A blog by the staff of the Thomas Ford Memorial Library
Looking for some free books to fill your eReader? You may already know that there are plenty of classics available as free downloadable eBooks, but if you explore enough you’ll find some free titles you might not expect: forgotten bestsellers, early genre classics, pulp fiction and more. Here’s a free title that has caught my attention lately, with links to the download below.
E.M. Forster’s 1909 short story “The Machine Stops” is considered one of the great classics of early science fiction, and I’ve been ignoring this fact for years. Having loved Howard’s End and A Passage to India (and to a slightly lesser degree his shorter works like Where Angels Fear to Tread and Room with a View), I’ve never been able to reconcile myself with the idea that the author of those books could also write decent genre fiction.
Well, this past weekend I finally forced myself to read “The Machine Stops” after catching yet another reference to its classicness. Maybe I was just on my guard, but the first few lines gave me the distinct feeling that I was reading the work of a third rate H.G. Wells.
I was wrong though. While Forster’s world building does seem a tad heavy-handed at first, it quickly begins to fascinate. It’s bold, and certainly prescient for 1909. You see, Vashti is living in a future where the surface air is not breathable. She lives by herself in an underground cell, as do all other humans. Interaction is limited to a sort of video communication, and all aspects of life, from reproduction to death, are regulated by a universal computer system simply called the Machine. The plot really kicks off when Vashti receives a video-call from her son, Kuno, who requests to see her in person. It’s a face to face encounter that has never happened before, not even at Kuno’s birth.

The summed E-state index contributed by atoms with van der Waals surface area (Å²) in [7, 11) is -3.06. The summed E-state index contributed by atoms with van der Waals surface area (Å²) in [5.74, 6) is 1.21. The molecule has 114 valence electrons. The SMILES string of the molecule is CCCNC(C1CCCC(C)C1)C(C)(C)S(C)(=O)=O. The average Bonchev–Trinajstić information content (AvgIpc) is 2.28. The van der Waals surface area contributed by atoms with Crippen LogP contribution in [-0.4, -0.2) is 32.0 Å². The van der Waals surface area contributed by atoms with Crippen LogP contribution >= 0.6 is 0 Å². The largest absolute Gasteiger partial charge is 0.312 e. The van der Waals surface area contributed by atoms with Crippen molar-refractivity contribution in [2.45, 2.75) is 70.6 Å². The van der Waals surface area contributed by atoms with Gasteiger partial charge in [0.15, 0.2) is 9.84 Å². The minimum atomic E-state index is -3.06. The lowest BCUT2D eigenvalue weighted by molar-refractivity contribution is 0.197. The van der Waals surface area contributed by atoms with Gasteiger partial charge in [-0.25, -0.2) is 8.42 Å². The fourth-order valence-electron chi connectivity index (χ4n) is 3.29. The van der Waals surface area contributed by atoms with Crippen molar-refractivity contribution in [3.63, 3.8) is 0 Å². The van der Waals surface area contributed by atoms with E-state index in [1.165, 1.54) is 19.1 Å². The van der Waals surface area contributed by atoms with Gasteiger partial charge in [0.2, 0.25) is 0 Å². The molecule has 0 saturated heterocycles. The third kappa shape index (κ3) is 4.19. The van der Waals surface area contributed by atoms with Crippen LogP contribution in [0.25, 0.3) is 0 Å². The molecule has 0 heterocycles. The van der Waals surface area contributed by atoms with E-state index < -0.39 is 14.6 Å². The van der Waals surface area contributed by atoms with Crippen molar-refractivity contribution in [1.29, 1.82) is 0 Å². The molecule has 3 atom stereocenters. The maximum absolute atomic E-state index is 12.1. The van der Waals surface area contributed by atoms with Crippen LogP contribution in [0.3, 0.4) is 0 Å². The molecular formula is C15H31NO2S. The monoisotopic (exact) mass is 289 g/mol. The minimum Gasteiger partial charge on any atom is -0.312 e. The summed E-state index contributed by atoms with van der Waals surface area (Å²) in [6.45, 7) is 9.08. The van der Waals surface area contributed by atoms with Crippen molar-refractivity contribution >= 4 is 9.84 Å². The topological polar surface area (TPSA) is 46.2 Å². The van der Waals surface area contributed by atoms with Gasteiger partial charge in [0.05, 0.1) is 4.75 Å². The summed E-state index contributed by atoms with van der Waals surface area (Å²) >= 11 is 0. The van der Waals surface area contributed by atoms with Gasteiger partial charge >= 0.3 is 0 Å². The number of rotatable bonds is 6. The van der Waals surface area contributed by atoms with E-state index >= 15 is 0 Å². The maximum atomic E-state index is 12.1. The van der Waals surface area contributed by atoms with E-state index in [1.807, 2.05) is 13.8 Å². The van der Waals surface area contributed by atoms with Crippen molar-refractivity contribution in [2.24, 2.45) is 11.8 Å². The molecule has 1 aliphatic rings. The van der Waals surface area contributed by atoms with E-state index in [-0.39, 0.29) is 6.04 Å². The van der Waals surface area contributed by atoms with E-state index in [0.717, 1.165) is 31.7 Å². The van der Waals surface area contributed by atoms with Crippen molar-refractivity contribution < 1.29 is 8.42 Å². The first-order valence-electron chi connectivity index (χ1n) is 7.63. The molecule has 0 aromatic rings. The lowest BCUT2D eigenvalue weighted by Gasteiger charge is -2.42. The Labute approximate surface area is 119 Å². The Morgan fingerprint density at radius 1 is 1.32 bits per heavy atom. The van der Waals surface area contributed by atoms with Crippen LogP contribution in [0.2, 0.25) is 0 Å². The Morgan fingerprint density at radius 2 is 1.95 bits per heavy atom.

The triumph of the story is that it’s neither a heart-warming tale of mother and son, nor a depressing dystopian vision of a hopeless future. The interaction between Vashti and Kuno feels surprisingly real—the mother who views personal contact and interest in the earth as sacrilege vs. the romantic minded son trying to rebel. Likewise, the apocalyptic vision that Forster works toward doesn’t seem forced at all, and offers us a sliver of hope. There’s even a bit of humor and some action mixed into the story too.
So yeah, it was pretty foolish of me to think that the author of A Passage to India couldn’t write whatever he wanted and make it powerful, compelling stuff. Recommended for everyone, especially those with an interest in the roots of SF.
Available for Kindle, Nook, iPad and more from manybooks.net
Review by Matthew